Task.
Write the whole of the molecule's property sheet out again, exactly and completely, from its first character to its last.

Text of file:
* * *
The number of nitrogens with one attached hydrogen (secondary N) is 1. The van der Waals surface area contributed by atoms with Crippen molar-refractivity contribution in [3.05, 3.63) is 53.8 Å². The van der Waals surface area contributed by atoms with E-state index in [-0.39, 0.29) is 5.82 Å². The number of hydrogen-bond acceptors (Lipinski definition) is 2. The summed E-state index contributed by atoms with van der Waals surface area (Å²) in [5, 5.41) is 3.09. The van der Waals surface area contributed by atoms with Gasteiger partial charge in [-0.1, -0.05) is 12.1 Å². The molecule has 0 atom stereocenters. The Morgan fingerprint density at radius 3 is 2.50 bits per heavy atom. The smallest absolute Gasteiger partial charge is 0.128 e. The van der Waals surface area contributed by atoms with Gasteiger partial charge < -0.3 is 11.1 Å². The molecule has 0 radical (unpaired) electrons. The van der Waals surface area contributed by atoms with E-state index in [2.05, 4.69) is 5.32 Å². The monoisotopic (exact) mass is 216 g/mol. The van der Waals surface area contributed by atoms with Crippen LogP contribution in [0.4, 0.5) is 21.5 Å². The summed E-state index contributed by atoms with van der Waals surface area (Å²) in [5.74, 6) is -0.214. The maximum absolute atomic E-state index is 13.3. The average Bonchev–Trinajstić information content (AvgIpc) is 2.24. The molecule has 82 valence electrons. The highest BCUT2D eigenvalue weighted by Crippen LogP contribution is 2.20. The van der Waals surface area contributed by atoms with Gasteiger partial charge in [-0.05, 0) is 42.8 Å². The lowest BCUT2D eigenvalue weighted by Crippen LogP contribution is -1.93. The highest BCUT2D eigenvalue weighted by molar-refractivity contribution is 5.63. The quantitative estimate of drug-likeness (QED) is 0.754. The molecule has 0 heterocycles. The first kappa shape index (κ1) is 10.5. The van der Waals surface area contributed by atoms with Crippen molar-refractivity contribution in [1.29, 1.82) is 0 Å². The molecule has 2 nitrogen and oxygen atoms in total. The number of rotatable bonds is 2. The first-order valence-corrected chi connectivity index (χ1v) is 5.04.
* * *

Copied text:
The number of nitrogens with one attached hydrogen (secondary N) is 1. The van der Waals surface area contributed by atoms with Crippen molar-refractivity contribution in [3.05, 3.63) is 53.8 Å². The van der Waals surface area contributed by atoms with E-state index in [-0.39, 0.29) is 5.82 Å². The number of hydrogen-bond acceptors (Lipinski definition) is 2. The summed E-state index contributed by atoms with van der Waals surface area (Å²) in [5, 5.41) is 3.09. The van der Waals surface area contributed by atoms with Gasteiger partial charge in [-0.1, -0.05) is 12.1 Å². The molecule has 0 atom stereocenters. The Morgan fingerprint density at radius 3 is 2.50 bits per heavy atom. The smallest absolute Gasteiger partial charge is 0.128 e. The van der Waals surface area contributed by atoms with Gasteiger partial charge < -0.3 is 11.1 Å². The molecule has 0 radical (unpaired) electrons. The van der Waals surface area contributed by atoms with E-state index in [2.05, 4.69) is 5.32 Å². The monoisotopic (exact) mass is 216 g/mol. The van der Waals surface area contributed by atoms with Crippen LogP contribution in [0.4, 0.5) is 21.5 Å². The summed E-state index contributed by atoms with van der Waals surface area (Å²) in [5.74, 6) is -0.214. The maximum absolute atomic E-state index is 13.3. The average Bonchev–Trinajstić information content (AvgIpc) is 2.24. The molecule has 82 valence electrons. The highest BCUT2D eigenvalue weighted by Crippen LogP contribution is 2.20. The van der Waals surface area contributed by atoms with Gasteiger partial charge in [-0.05, 0) is 42.8 Å². The lowest BCUT2D eigenvalue weighted by Crippen LogP contribution is -1.93. The highest BCUT2D eigenvalue weighted by molar-refractivity contribution is 5.63. The quantitative estimate of drug-likeness (QED) is 0.754. The molecule has 0 heterocycles. The first kappa shape index (κ1) is 10.5. The van der Waals surface area contributed by atoms with Crippen molar-refractivity contribution in [1.29, 1.82) is 0 Å². The molecule has 2 nitrogen and oxygen atoms in total. The number of rotatable bonds is 2. The first-order valence-corrected chi connectivity index (χ1v) is 5.04.